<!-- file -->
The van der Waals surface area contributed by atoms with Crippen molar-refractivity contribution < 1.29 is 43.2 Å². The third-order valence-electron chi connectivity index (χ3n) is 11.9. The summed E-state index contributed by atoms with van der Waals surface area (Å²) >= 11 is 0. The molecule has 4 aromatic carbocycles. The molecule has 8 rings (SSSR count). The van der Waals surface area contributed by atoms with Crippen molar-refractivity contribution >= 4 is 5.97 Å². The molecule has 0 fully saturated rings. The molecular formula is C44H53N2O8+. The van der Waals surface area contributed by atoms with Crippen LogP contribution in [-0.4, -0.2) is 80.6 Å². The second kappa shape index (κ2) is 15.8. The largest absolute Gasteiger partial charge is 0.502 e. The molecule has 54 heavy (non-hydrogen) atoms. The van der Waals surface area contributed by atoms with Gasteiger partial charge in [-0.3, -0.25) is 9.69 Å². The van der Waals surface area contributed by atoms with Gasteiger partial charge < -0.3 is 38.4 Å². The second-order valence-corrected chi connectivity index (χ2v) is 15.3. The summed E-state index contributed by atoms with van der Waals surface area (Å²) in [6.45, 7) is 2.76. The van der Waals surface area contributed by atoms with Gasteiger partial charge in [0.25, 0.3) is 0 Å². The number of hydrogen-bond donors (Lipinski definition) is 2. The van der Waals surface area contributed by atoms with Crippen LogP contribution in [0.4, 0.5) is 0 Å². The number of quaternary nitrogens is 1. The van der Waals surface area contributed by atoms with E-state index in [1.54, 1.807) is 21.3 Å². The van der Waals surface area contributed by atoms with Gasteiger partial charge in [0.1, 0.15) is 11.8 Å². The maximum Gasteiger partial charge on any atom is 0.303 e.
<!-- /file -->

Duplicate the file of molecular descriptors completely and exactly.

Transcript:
The van der Waals surface area contributed by atoms with Crippen molar-refractivity contribution < 1.29 is 43.2 Å². The third-order valence-electron chi connectivity index (χ3n) is 11.9. The summed E-state index contributed by atoms with van der Waals surface area (Å²) >= 11 is 0. The molecule has 4 aromatic carbocycles. The molecule has 8 rings (SSSR count). The van der Waals surface area contributed by atoms with Crippen molar-refractivity contribution >= 4 is 5.97 Å². The molecule has 0 fully saturated rings. The molecular formula is C44H53N2O8+. The van der Waals surface area contributed by atoms with Crippen LogP contribution in [-0.4, -0.2) is 80.6 Å². The second kappa shape index (κ2) is 15.8. The largest absolute Gasteiger partial charge is 0.502 e. The molecule has 54 heavy (non-hydrogen) atoms. The van der Waals surface area contributed by atoms with Gasteiger partial charge in [-0.3, -0.25) is 9.69 Å². The van der Waals surface area contributed by atoms with Gasteiger partial charge < -0.3 is 38.4 Å². The second-order valence-corrected chi connectivity index (χ2v) is 15.3. The summed E-state index contributed by atoms with van der Waals surface area (Å²) in [6.45, 7) is 2.76. The van der Waals surface area contributed by atoms with Gasteiger partial charge in [0.25, 0.3) is 0 Å². The number of hydrogen-bond donors (Lipinski definition) is 2. The van der Waals surface area contributed by atoms with Crippen LogP contribution in [0.4, 0.5) is 0 Å². The number of quaternary nitrogens is 1. The van der Waals surface area contributed by atoms with E-state index in [1.54, 1.807) is 21.3 Å². The van der Waals surface area contributed by atoms with Gasteiger partial charge in [0.1, 0.15) is 11.8 Å². The maximum Gasteiger partial charge on any atom is 0.303 e.